Brisket Was Cheap and Delicious; Now It’s Expensive and You Have to Wait in Line
Humble Cut of Beef’s Sudden Popularity Drives Up Prices, Upsetting Some Barbecue Traditionalists
Brisket used to be a cheaper alternative to top cuts like sirloin, but the tasty meat has seen a sudden spike in popularity and prices are soaring.
Not long ago, Texas-style smoked brisket was an inexpensive, workingman’s meal piled on butcher paper at roadside barbecue joints.
It’s still that, but now it’s also showing up alongside garlic-confit-infused collard greens and potato salad with pickled mustard seed in Brooklyn’s Williamsburg neighborhood, as well as stacked high between slices of bread at fast-food restaurants.
Brisket’s sudden popularity is driving prices to record highs, upsetting some barbecue traditionalists who say the runaway demand for the humble cut of beef is getting out of hand.
“It’s like gold now,” states aTexas barbecue family whose pit masters have done this work for generations.
Smoked brisket, a spice-rubbed hunk of slowly cooked meat traditionally eaten without sauce or cutlery, has always been treated with near-religious zeal by devotees in the Lone Star State.
But the infatuation with Texas-style brisket is spreading across the country. Foodies are stampeding to restaurants in New York, Chicago and San Francisco, waiting in long lines to secure a few slices from a true practitioner of the smoking arts. Connoisseurs are embarking on barbecue-joint pilgrimages, ingesting pounds of meat a day and waxing eloquent about its perfectly rendered fat and crusty exterior.
In Austin, one of the nation’s most renowned brisket purveyors, Franklin Barbecue, now attracts such hordes that some people camp out overnight, in order to savor the work of a bona-fide brisket master before the meat runs out around 3 p.m.
Choice-grade brisket, which comes from the cow’s tough pectoral muscles, was selling at $3.34 a pound in the spot market this week, up from around $2.30 at this time last year and $1.59 five years ago, according to data from the U.S. Department of Agriculture.
There is sound reason behind the smoked brisket boom.
Once you come down to Texas and you have a phenomenal slice of fatty brisket, it’s really hard to compare to what you experience eating other types of barbecue.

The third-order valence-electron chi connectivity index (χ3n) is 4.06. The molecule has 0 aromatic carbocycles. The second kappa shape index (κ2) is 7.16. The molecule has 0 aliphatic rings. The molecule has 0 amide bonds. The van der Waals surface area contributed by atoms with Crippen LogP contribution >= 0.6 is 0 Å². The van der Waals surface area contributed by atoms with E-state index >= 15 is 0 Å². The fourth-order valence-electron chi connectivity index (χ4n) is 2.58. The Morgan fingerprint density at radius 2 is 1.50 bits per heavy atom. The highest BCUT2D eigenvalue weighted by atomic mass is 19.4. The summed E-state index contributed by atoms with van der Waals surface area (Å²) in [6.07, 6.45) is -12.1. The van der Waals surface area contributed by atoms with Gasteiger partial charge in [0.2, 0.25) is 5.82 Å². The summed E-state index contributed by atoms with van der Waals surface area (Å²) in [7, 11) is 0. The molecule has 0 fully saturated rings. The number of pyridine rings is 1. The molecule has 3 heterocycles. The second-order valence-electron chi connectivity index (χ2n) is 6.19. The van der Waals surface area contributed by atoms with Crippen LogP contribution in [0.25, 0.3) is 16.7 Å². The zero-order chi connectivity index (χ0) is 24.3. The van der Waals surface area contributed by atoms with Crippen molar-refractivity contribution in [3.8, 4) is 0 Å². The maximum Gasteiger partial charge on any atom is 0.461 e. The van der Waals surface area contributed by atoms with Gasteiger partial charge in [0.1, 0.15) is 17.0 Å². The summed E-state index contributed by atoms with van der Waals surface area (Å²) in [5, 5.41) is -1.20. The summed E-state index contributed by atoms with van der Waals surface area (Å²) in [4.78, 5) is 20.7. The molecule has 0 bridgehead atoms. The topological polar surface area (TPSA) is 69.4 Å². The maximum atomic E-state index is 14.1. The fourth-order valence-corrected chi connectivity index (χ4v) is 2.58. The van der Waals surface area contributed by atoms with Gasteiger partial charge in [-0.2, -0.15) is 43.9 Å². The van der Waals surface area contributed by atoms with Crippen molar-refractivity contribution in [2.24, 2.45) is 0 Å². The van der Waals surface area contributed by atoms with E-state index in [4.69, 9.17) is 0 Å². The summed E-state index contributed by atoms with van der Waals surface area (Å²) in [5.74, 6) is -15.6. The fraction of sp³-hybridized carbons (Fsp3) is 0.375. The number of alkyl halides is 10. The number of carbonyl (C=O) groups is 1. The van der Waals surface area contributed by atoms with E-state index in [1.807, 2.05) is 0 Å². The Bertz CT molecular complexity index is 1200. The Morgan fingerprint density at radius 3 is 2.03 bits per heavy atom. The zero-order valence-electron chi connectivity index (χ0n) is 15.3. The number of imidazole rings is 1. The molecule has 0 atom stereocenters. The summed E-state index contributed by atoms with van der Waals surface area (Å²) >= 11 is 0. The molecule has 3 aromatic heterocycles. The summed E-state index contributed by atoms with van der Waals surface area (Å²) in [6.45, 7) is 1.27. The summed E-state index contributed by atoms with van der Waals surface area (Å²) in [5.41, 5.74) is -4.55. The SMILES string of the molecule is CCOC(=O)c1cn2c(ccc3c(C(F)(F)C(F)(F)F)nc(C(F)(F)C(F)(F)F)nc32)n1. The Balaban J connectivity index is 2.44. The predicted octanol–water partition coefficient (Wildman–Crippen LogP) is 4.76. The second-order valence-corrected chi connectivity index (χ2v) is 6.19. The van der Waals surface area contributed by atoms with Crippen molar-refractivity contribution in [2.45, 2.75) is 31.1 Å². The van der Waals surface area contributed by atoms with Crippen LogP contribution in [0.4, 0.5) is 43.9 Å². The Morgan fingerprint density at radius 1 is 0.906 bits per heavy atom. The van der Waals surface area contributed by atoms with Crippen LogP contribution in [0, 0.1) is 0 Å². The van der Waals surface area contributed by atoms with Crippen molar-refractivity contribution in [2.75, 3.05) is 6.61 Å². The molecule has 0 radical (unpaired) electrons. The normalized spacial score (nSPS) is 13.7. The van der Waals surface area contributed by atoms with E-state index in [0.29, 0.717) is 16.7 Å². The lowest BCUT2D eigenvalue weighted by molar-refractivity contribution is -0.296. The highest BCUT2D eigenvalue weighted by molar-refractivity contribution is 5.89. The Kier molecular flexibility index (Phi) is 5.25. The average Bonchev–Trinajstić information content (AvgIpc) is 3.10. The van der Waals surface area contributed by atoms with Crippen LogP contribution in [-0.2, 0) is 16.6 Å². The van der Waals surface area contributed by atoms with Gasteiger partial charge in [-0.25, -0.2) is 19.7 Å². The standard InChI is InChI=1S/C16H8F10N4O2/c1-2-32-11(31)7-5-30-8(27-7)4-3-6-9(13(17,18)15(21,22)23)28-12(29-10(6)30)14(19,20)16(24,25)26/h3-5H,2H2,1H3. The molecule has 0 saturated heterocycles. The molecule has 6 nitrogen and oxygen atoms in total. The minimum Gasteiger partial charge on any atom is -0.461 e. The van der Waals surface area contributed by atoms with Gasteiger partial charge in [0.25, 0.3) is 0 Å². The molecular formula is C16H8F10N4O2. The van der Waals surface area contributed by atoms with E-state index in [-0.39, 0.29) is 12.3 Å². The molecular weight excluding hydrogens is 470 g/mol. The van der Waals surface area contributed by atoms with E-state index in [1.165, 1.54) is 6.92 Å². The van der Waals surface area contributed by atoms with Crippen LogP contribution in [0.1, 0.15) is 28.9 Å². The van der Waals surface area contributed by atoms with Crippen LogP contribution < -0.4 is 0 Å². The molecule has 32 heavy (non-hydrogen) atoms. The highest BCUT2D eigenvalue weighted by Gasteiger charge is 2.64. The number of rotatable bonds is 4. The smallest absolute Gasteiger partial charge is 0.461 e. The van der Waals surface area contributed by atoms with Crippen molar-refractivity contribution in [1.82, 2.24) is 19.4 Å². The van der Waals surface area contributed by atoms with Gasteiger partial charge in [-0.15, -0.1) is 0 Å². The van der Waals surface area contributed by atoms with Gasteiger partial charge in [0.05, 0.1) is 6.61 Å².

A proper brisket is smoked with wood for up to 18 hours to develop a dark crust on the outside and a juicy, tender interior, he says. Its current iteration can be traced back to the Central Texas meat markets run by Czech and German immigrants who tossed meat that didn’t sell into the smoker.
But now pit masters in the cradle of Texas brisket are having a hard time getting the popular cut. There are only two briskets per cow, weighing anywhere from six pounds to more than 12.
After charging $9.99 a pound for years, a gentleman, who runs a BBQ in Smithville, a community of 3,900 people about 40 miles southeast of Austin, had to increase the price to $13.49 a pound, and is considering pricing brisket daily to reflect market trends.
It may have to become like fresh fish – priced daily.
The effects of the smoked brisket rush are reverberating beyond barbecue restaurants, hitting Jewish delis, where the hyper-popular cut is brined to make corned beef and other specialties.
While all beef has become more expensive because of a punishing southwestern drought that has forced cattle ranchers to thin their herds, brisket prices have outpaced increases in other cuts.
Some industry observers estimate that fast-food chain Arby’s swallowed up 5% of the already tight brisket supply when it reintroduced its Smokehouse Brisket sandwich last summer, promoting it with a 13-hour commercial featuring a brisket gradually cooking inside a smoker. The company didn’t respond to requests for comment.
Smoked barbecue brisket is also gaining followers among Jews more familiar with the oven-baked variety served at many family gatherings.
In a sign of the newfound obsession with the meat, the 65 available spots for “Camp Brisket,” a January seminar, were filled in less than five minutes. The event organized by Foodways Texas, a group devoted to preserving the state’s culinary heritage, drew would-be pit masters from as far away as Kazakhstan who paid $495 to trim, smoke and consume heaps of brisket for two days.
Some in the barbecue world are happily catering to the expanding numbers of brisket acolytes, How about a “urban BBQ bowls,” with layers of brisket, garlic- mashed potatoes and green beans – pretty creative!
But purists say the brisket craze violates the origins of barbecue as an accessible, no-frills meal, and scoff at the lines of food lovers snaking out the most popular joints.
Source: www.wsj.com, 2-5-2015